Plan Advances For Independent Tulsa Police Monitor

Wednesday, June 19th 2019, 9:02 pm
By: Emory Bryan

Tulsa’s Mayor explained the current plans for a City office that would independently provide some oversight to police.

Mayor G.T. Bynum assured City Councilors the proposed “Office of Independent Monitor” would have the limited role of reviewing Internal Affairs investigations, and the limited authority of reporting their findings to the Police Chief.

Bynum said the existing chain of command would remain intact, and responsibility for officer discipline, would remain with the Chief.

The mayor explained some of the still evolving plans for the City Council to help assure Councilors would approve a $250 thousand budget item intended to fund the start-up of the office. The Mayor said if the plans were delayed, the money would be redirected into other areas, as is routinely done at Council.

The Mayor is proposed an office that would have a full time, professional serving as “independent monitor” who would have oversight from a 12-person Citizen Oversight Board.

“The purpose of this group is to oversee the work of the independent monitor. This is not a group of citizens we're sending to do internal affairs investigations or to interview police officers, none of that” said Bynum.

The Mayor spent several hours insisting the monitor would only review police internal affairs investigations. The monitor would have 10 days to report to the police chief and would not have a role in disciplining officers.

Bynum said, “This is about having an outside independent verification of the investigation that's conducted so citizens can know it was done the right way.”

As the Mayor and Council discussed all this, the room slowly filled with police officers representing the Fraternal Order of Police.

“We haven't gotten a policy, a draft policy, we've had speeches” said Jerad Lindsey, the Chair of the FOP.  He said the union is fine with a professional law enforcement agency reviewing critical incidents, but not an independent monitor, or untrained citizens without police department input, and regardless, he says it's a contract issue.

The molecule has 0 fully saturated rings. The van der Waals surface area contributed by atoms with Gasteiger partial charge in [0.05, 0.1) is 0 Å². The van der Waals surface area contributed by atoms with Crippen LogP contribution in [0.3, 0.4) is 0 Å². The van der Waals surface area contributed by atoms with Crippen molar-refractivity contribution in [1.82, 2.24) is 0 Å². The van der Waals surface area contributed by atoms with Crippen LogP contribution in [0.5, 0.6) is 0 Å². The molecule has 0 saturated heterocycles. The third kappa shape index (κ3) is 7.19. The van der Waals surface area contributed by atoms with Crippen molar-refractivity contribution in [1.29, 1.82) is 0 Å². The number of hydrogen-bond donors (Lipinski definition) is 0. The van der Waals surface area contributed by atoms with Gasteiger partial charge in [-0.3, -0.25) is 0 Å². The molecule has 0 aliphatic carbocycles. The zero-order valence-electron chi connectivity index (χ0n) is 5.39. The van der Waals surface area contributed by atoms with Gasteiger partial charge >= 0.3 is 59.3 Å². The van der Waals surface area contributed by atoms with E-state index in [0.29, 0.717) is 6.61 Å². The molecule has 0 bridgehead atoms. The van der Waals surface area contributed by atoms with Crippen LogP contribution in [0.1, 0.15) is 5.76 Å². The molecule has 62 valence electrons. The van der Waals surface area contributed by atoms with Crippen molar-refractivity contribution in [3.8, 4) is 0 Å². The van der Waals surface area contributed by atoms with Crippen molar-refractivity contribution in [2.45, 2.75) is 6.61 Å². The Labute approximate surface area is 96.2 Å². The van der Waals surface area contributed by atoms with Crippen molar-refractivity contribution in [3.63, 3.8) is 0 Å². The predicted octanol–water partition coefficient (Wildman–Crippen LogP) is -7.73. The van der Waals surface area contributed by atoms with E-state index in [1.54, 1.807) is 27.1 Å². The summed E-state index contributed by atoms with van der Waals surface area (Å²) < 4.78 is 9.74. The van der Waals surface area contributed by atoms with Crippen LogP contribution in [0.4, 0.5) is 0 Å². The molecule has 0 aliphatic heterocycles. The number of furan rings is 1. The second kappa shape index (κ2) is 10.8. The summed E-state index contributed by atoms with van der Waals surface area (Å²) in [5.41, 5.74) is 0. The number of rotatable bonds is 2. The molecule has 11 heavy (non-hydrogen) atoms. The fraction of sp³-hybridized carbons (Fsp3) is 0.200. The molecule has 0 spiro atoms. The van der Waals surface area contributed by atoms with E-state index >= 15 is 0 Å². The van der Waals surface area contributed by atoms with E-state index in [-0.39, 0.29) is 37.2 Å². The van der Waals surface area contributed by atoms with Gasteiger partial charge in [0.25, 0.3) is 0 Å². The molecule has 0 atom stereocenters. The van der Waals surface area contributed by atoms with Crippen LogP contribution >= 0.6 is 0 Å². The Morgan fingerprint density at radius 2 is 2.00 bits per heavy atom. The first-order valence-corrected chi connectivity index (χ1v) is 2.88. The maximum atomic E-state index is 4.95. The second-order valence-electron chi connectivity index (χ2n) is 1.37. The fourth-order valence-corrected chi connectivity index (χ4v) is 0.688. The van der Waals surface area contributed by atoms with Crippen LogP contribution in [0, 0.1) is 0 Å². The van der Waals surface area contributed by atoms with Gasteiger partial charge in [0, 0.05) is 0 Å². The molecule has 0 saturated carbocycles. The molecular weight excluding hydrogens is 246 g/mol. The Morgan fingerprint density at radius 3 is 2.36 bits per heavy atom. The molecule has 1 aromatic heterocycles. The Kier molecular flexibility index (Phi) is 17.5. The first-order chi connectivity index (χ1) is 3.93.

“Anytime you create a new bureaucracy into the process, you've changed the process, and that's a negotiation point” said Lindsey.

Several city councilors expressed support for creating the monitor’s office, but Connie Dodson worries that what sounds good to them now could be changed by the next administration.

"This absolutely could be manipulated in the future" said Dodson. “Based on other administrations and the scope of the duties, expanded, beyond your intent.”

The mayor said today there's a long way to go before the ordinance is finalized. The Council approved the $250 thousand in the budget for the coming year as part of the overall City budget.

","published":"2019-06-20T02:02:03.000Z","updated":"2019-06-20T02:16:14.000Z","summary":"Tulsa’s Mayor explained the current plans for a City office that would independently provide some oversight to police.","affiliate":{"_id":"5c784a0c4961cb23ad330098","callSign":"kotv","origin":""},"contentClass":"news","createdAt":"2020-02-01T18:30:47.250Z","updatedAt":"2020-03-31T17:20:03.052Z","__v":1,"show":true,"link":"/story/5e35c3d72f69d76f6201200d/plan-advances-for-independent-tulsa-police-monitor","hasSchedule":false,"id":"5e35c3d72f69d76f6201200d"};